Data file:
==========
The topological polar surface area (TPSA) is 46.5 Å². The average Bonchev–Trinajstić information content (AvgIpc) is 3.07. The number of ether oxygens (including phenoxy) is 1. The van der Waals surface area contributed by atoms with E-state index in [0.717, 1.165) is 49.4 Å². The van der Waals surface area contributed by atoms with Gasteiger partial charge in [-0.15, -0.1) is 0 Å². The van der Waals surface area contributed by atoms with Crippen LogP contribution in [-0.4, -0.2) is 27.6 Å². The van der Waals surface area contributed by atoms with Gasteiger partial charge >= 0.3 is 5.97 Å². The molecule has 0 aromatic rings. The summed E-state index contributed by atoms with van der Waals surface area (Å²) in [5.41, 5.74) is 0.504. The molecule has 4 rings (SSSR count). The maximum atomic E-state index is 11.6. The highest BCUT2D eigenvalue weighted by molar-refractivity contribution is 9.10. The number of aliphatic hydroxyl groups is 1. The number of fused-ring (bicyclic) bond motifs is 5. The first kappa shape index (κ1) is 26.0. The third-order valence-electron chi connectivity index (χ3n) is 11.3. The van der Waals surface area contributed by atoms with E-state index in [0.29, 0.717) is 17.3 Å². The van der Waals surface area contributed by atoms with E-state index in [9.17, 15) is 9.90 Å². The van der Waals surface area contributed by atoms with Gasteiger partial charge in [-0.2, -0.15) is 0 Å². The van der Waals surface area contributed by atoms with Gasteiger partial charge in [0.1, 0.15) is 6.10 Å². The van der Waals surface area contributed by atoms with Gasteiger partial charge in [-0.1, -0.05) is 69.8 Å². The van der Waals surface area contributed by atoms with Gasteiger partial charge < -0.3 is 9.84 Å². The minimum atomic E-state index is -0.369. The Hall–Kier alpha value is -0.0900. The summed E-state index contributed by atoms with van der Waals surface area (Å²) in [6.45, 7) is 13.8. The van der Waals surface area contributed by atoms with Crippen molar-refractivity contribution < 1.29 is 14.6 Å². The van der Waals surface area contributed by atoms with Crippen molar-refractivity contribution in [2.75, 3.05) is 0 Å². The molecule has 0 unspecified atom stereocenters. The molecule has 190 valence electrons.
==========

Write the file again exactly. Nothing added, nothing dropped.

The topological polar surface area (TPSA) is 46.5 Å². The average Bonchev–Trinajstić information content (AvgIpc) is 3.07. The number of ether oxygens (including phenoxy) is 1. The van der Waals surface area contributed by atoms with E-state index in [0.717, 1.165) is 49.4 Å². The van der Waals surface area contributed by atoms with Gasteiger partial charge in [-0.15, -0.1) is 0 Å². The van der Waals surface area contributed by atoms with Crippen LogP contribution in [-0.4, -0.2) is 27.6 Å². The van der Waals surface area contributed by atoms with Gasteiger partial charge >= 0.3 is 5.97 Å². The molecule has 0 aromatic rings. The summed E-state index contributed by atoms with van der Waals surface area (Å²) in [5.41, 5.74) is 0.504. The molecule has 4 rings (SSSR count). The maximum atomic E-state index is 11.6. The highest BCUT2D eigenvalue weighted by molar-refractivity contribution is 9.10. The number of aliphatic hydroxyl groups is 1. The number of fused-ring (bicyclic) bond motifs is 5. The first kappa shape index (κ1) is 26.0. The third-order valence-electron chi connectivity index (χ3n) is 11.3. The van der Waals surface area contributed by atoms with E-state index in [0.29, 0.717) is 17.3 Å². The van der Waals surface area contributed by atoms with E-state index in [9.17, 15) is 9.90 Å². The van der Waals surface area contributed by atoms with Gasteiger partial charge in [-0.2, -0.15) is 0 Å². The van der Waals surface area contributed by atoms with Gasteiger partial charge in [0.1, 0.15) is 6.10 Å². The van der Waals surface area contributed by atoms with Gasteiger partial charge in [-0.1, -0.05) is 69.8 Å². The van der Waals surface area contributed by atoms with Gasteiger partial charge < -0.3 is 9.84 Å². The minimum atomic E-state index is -0.369. The Hall–Kier alpha value is -0.0900. The summed E-state index contributed by atoms with van der Waals surface area (Å²) in [6.45, 7) is 13.8. The van der Waals surface area contributed by atoms with Crippen molar-refractivity contribution < 1.29 is 14.6 Å². The van der Waals surface area contributed by atoms with Crippen molar-refractivity contribution in [2.75, 3.05) is 0 Å². The molecule has 0 unspecified atom stereocenters. The molecule has 190 valence electrons.